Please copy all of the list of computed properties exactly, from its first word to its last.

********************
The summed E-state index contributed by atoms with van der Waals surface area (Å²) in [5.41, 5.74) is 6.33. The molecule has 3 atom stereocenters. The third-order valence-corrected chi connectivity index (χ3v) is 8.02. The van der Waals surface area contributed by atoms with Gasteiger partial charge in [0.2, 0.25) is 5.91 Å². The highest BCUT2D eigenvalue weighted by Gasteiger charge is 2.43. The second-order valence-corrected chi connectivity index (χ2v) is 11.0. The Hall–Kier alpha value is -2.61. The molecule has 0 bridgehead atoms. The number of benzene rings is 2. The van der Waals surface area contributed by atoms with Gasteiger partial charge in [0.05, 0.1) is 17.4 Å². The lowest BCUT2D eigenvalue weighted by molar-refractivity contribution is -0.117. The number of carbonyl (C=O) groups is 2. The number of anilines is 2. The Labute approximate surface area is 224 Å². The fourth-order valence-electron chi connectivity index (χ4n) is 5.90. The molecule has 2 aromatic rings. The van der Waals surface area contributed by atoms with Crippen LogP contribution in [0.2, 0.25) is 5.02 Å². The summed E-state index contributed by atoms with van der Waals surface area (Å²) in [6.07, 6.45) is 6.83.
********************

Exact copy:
The summed E-state index contributed by atoms with van der Waals surface area (Å²) in [5.41, 5.74) is 6.33. The molecule has 3 atom stereocenters. The third-order valence-corrected chi connectivity index (χ3v) is 8.02. The van der Waals surface area contributed by atoms with Gasteiger partial charge in [0.2, 0.25) is 5.91 Å². The highest BCUT2D eigenvalue weighted by Gasteiger charge is 2.43. The second-order valence-corrected chi connectivity index (χ2v) is 11.0. The Hall–Kier alpha value is -2.61. The molecule has 0 bridgehead atoms. The number of benzene rings is 2. The van der Waals surface area contributed by atoms with Gasteiger partial charge in [0.05, 0.1) is 17.4 Å². The lowest BCUT2D eigenvalue weighted by molar-refractivity contribution is -0.117. The number of carbonyl (C=O) groups is 2. The number of anilines is 2. The Labute approximate surface area is 224 Å². The fourth-order valence-electron chi connectivity index (χ4n) is 5.90. The molecule has 2 aromatic rings. The van der Waals surface area contributed by atoms with Crippen LogP contribution in [0.2, 0.25) is 5.02 Å². The summed E-state index contributed by atoms with van der Waals surface area (Å²) in [6.07, 6.45) is 6.83.